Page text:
Powers and abilities
The first Arabian Knight had the normal abilities of a healthy, athletic human. He was a good hand-to-hand combatant and was an exceptional swordsman, particularly in the use of the scimitar. He possesses three magical weapons: a magic carpet, a golden scimitar emitting beams of magical force, and a mind-controlled belt/sash. Indeed, all three items respond, exclusively, to his mental commands. He discovered his weapons, which had belonged to a 13th-century ancestor, in an underground tomb in the Egyptian desert. The magic carpet and sash are formed from a material that is virtually indestructible, resisting fire, and even bullets. The carpet permitted him to travel, flying, at high speeds and altitudes, while the belt/sash magically elongates to approximately 40 feet (12 m) in length (almost 10 times its typical length), and can serve as a weapon (whip), or as a climbing rope, or to capture and restrain his foes. The golden scimitar, in addition to firing destructive blasts, will "backfire" against any other person who may attempt to wield it.
The next Arabian Knight revealed that the magic carpet used by the first Arabian Knight was unraveled and made into an indestructible uniform that responds to his thoughts. He still uses the magic scimitar and wears the red magic sash around his waist. The uniform serves as body armor that protects him from harm and allows him to fly.
This section needs expansion. You can help by adding to it. (September 2017)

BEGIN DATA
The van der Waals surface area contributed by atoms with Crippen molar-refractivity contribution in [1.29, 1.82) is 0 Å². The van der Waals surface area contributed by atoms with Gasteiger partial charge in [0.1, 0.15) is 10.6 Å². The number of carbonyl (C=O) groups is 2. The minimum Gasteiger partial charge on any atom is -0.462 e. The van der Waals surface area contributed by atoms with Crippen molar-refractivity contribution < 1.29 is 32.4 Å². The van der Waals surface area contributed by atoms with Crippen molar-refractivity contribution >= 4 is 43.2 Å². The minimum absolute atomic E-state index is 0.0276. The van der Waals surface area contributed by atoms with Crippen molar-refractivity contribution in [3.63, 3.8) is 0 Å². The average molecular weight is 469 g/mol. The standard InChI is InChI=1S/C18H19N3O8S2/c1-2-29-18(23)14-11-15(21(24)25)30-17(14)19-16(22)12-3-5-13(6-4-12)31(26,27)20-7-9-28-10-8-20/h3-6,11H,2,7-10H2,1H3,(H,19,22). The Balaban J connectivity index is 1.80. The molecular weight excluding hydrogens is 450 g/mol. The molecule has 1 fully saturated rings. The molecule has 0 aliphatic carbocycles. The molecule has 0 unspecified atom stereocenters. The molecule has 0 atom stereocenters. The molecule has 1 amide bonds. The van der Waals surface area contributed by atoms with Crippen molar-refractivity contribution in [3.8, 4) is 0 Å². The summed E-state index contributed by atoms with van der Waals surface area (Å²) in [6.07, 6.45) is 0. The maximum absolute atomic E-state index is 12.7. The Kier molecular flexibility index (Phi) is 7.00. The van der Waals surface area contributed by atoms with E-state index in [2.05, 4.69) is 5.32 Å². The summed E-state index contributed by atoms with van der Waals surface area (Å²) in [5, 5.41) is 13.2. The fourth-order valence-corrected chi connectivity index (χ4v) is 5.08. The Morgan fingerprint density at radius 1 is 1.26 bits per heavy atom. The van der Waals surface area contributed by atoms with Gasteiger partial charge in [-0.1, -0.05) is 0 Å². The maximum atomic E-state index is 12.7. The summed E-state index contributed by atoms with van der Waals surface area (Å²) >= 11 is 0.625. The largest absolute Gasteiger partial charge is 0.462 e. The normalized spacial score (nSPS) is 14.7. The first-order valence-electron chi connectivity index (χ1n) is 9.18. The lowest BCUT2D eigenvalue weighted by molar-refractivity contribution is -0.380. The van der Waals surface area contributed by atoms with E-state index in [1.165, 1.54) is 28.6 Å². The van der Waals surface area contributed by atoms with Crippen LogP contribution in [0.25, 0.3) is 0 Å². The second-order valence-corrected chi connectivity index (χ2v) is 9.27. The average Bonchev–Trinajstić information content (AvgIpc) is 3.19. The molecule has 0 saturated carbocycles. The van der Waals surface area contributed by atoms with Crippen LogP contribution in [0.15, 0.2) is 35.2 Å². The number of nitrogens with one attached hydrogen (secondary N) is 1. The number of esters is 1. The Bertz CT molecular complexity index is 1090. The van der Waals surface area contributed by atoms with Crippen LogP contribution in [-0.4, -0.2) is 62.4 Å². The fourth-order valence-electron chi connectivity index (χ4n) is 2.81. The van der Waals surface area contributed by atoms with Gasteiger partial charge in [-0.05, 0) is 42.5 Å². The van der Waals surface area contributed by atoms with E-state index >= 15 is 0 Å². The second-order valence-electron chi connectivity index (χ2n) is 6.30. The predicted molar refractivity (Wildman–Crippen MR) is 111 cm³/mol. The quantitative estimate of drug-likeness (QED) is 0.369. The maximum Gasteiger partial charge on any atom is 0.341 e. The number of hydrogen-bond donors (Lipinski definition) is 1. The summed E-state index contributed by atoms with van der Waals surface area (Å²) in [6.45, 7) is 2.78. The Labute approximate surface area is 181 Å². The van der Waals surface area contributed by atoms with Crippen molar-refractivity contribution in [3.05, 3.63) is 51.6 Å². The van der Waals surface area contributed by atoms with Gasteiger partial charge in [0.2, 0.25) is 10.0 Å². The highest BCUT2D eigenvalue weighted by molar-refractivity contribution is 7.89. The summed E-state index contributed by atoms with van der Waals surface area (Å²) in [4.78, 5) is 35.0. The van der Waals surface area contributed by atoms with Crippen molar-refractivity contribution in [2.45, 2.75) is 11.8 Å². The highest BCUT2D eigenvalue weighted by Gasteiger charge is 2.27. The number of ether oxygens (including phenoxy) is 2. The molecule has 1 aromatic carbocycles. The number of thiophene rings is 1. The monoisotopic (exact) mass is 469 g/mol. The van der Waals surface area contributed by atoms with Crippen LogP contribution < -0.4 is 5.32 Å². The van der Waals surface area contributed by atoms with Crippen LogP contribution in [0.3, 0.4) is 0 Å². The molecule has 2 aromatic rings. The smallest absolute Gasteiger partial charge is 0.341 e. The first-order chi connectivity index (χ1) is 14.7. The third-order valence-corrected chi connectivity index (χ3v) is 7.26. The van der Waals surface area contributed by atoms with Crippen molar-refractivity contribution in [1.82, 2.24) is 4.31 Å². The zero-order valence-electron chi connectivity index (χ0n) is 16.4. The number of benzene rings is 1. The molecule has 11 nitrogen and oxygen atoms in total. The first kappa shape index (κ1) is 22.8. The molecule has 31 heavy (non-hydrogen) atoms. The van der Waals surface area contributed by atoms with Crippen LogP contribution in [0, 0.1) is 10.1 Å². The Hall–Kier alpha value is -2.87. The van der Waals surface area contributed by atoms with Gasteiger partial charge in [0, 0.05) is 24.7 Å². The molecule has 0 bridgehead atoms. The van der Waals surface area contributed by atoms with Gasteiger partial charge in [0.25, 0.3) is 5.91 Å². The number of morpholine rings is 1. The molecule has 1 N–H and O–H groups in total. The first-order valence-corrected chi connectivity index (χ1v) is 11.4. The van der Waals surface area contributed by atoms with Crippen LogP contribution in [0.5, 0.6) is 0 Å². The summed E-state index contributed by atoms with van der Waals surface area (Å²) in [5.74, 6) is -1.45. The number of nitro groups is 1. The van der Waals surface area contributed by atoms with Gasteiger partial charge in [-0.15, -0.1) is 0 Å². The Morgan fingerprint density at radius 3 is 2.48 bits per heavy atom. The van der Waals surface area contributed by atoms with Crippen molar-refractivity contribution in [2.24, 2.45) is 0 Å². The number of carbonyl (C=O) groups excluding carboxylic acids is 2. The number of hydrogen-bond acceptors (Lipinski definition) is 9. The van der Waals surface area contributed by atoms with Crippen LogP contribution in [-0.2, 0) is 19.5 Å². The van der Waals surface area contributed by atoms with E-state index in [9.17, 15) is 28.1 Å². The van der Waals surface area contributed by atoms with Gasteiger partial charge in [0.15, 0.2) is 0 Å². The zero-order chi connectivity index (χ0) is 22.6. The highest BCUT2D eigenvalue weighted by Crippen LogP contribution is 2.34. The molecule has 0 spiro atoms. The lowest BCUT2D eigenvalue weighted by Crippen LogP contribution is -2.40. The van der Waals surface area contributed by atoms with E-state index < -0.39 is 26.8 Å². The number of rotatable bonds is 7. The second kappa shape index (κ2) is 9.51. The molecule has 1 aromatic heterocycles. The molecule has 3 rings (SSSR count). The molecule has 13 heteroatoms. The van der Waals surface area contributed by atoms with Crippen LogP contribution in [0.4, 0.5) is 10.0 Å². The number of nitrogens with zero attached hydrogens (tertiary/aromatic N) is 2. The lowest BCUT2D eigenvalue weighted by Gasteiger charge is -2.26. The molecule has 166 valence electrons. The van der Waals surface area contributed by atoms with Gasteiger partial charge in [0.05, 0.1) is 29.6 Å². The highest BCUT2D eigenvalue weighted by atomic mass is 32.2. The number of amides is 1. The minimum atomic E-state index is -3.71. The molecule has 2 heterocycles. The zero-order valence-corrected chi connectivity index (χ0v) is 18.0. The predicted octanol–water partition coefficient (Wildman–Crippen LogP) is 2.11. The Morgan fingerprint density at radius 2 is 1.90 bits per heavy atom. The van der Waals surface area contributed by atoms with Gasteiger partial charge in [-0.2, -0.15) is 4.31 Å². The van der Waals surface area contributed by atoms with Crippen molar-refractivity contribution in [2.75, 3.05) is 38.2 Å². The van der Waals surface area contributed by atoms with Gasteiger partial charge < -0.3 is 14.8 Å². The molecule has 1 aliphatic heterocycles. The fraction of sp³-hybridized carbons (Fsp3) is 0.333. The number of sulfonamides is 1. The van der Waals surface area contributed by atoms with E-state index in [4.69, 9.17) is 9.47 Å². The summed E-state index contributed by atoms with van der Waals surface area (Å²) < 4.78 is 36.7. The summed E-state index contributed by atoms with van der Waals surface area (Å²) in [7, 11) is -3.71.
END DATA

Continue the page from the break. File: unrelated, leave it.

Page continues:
Other characters named Arabian Knight
An unrelated character named Arabian Knight appeared in Black Panther (2005) #15 (June 2006). He was depicted as a Muslim warrior who won the right to use the magical scimitar, carpet, and armor due to trial by combat. This Arabian Knight showed up as a part of an international attempt to invade Wakanda, and was defeated by the Black Panther and Storm.
- Wizard Magazine: Interview with Mike Perkins, Arabian Knight III
- Mantlo, Bill (w), Buscema, Sal (p), Buscema, Sal (i). "Crypt of Chaos!" The Incredible Hulk v2, 257 (March 1981)
- Ghost Rider #62. Marvel Comics.
- Mark Gruenwald, Bill Mantlo & Steven Grant (w), John Romita, Jr. (p), Pablo Marcos (i). "A Gathering Of Heroes" Marvel Super Hero Contest Of Champions, volume 1 1 (June 1982), Marvel Comics
- Marvel Super-Hero Contest of Champions #2 (July 1982). Marvel Comics.
- Marvel Comics Presents #47 (April 1990). Marvel Comics.
- Frank Lovece (w), Kevin Kobasic (p), Phil Moy (i). ""Desert Storm"" The Incredible Hulk Annual 20 (1994), Marvel Comics
- New Mutants Annual #7
- Uncanny X-Men Annual #15
- X-Factor Annual #6
- X-Men Annual #15 (1991)
- Marvel Comics Presents #114 (Oct. 1992). Marvel Comics.
- Thunderbolts #55. Marvel Comics.
- Union Jack (2006) #1-4 (Nov. 2006 - Feb. 2007)
- Hulk Vol. 2 #44
- Hulk Vol. 2 #46
- Avengers Vol. 8 #11. Marvel Comics.
- Smith, Gary (20 August 2017). "15 Superheroes Marvel Wants You To Forget". CBR. Retrieved 2 September 2017.
- Black Panther (2005) #15 (June 2006). Marvel Comics.